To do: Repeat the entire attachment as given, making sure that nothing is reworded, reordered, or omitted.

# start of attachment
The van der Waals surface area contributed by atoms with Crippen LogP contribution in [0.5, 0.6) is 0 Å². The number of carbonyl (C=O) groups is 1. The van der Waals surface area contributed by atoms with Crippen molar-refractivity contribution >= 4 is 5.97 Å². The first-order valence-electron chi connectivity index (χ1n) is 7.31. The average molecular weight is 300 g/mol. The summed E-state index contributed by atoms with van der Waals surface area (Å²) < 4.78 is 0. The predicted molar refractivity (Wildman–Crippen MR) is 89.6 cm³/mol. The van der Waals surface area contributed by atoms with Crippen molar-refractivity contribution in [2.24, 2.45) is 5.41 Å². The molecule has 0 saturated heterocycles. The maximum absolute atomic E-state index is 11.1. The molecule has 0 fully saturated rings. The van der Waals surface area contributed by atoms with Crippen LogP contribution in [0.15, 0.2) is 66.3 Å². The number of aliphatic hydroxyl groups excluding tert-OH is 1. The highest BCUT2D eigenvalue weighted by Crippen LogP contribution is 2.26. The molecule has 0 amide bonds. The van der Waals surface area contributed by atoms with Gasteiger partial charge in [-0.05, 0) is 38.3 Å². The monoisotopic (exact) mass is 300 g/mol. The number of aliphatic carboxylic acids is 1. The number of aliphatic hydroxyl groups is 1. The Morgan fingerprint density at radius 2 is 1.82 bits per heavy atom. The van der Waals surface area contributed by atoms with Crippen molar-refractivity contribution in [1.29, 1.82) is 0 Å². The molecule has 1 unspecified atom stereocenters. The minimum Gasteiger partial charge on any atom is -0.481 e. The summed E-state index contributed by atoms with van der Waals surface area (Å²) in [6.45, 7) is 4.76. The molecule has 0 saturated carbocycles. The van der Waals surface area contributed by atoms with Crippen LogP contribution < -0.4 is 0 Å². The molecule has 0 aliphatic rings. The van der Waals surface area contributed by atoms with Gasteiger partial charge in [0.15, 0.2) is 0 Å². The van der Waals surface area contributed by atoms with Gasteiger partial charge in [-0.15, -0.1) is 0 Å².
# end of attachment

The van der Waals surface area contributed by atoms with Crippen LogP contribution in [0.5, 0.6) is 0 Å². The number of carbonyl (C=O) groups is 1. The van der Waals surface area contributed by atoms with Crippen molar-refractivity contribution >= 4 is 5.97 Å². The first-order valence-electron chi connectivity index (χ1n) is 7.31. The average molecular weight is 300 g/mol. The summed E-state index contributed by atoms with van der Waals surface area (Å²) < 4.78 is 0. The predicted molar refractivity (Wildman–Crippen MR) is 89.6 cm³/mol. The van der Waals surface area contributed by atoms with Crippen molar-refractivity contribution in [2.24, 2.45) is 5.41 Å². The molecule has 0 saturated heterocycles. The maximum absolute atomic E-state index is 11.1. The molecule has 0 fully saturated rings. The van der Waals surface area contributed by atoms with Crippen LogP contribution in [0.15, 0.2) is 66.3 Å². The number of aliphatic hydroxyl groups excluding tert-OH is 1. The highest BCUT2D eigenvalue weighted by Crippen LogP contribution is 2.26. The molecule has 0 amide bonds. The van der Waals surface area contributed by atoms with Gasteiger partial charge in [-0.05, 0) is 38.3 Å². The monoisotopic (exact) mass is 300 g/mol. The number of aliphatic carboxylic acids is 1. The number of aliphatic hydroxyl groups is 1. The Morgan fingerprint density at radius 2 is 1.82 bits per heavy atom. The van der Waals surface area contributed by atoms with Crippen molar-refractivity contribution in [1.29, 1.82) is 0 Å². The molecule has 1 unspecified atom stereocenters. The minimum Gasteiger partial charge on any atom is -0.481 e. The summed E-state index contributed by atoms with van der Waals surface area (Å²) in [6.45, 7) is 4.76. The molecule has 0 saturated carbocycles. The van der Waals surface area contributed by atoms with Crippen LogP contribution < -0.4 is 0 Å². The molecule has 0 aliphatic rings. The van der Waals surface area contributed by atoms with Gasteiger partial charge in [0.15, 0.2) is 0 Å². The van der Waals surface area contributed by atoms with Gasteiger partial charge in [-0.15, -0.1) is 0 Å².